Sidney Pollard addresses a period of growth beginning with the roots of the Industrial Revolution in Great Britain in 1760, up to the conclusion of the Second World War. This book, intended primarily for students of history and lay readers with an interest in European economic development, provides a useful survey across Europe with original trade and tariff data that help to explain the economic reasons for the growth, stagnation and increasing nationalism in Europe in the periods studied.
As Pollard notes, this period also marks the significant economic progress of Germany and the U.K., which seemed to outdistance the other European powers of that time.
What makes Pollard's view particularly interesting is the historical context in which he wrote this analysis. In 1981, the United States and the Soviet Union were locked in a war of the superpowers, with regional wars being fought in Vietnam (1964-1975) and Afghanistan (starting in 1979). Both countries had experienced, or were about to experience, limits to imperial power. Both countries had undergone long and painful economic stagnation. And both countries had focused on industrialization as a key to economic growth; indeed, the US and other major countries at that time were much larger industrially than they are today, when manufacturing is taken as a percent of GNP.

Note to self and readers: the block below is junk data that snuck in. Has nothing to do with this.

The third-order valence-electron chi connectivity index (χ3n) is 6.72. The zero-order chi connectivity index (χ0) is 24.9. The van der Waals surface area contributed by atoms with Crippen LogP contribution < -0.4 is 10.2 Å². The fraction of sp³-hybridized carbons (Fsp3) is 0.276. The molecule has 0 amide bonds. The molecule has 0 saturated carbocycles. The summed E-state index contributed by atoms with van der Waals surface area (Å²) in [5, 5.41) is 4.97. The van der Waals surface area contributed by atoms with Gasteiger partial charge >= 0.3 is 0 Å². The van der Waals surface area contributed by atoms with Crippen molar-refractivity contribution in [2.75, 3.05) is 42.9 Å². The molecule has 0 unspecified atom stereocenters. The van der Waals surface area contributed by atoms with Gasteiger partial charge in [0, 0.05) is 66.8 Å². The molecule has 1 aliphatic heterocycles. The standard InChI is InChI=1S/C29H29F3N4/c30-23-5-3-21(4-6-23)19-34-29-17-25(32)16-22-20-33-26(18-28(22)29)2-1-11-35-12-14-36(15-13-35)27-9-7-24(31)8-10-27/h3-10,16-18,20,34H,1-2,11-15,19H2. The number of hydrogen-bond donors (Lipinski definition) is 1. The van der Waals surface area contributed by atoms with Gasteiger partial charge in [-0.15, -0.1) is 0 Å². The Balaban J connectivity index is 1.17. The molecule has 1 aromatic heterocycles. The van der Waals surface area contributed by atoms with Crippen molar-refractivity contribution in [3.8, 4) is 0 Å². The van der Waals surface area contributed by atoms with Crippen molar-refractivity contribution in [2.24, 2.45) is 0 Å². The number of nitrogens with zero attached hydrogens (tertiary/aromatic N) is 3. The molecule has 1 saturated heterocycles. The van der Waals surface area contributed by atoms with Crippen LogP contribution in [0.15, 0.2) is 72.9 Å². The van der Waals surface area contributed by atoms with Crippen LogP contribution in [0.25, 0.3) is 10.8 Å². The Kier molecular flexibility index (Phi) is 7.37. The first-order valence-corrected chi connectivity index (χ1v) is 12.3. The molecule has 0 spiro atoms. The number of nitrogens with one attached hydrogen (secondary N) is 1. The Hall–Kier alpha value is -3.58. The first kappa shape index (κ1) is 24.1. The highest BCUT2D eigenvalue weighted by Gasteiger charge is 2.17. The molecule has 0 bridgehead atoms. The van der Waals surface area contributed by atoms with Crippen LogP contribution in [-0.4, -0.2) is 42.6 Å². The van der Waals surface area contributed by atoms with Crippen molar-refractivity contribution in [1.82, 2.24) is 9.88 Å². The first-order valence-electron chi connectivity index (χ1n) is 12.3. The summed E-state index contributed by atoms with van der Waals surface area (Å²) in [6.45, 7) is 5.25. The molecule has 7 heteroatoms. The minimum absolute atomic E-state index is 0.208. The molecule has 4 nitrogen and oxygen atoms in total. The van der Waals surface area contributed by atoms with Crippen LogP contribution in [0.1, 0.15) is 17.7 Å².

Pollard's fundamental argument is that the changes in tariffs had significant follow-on effects on the flow of trade and the increase in nationalism amongst the nations of Europe. ...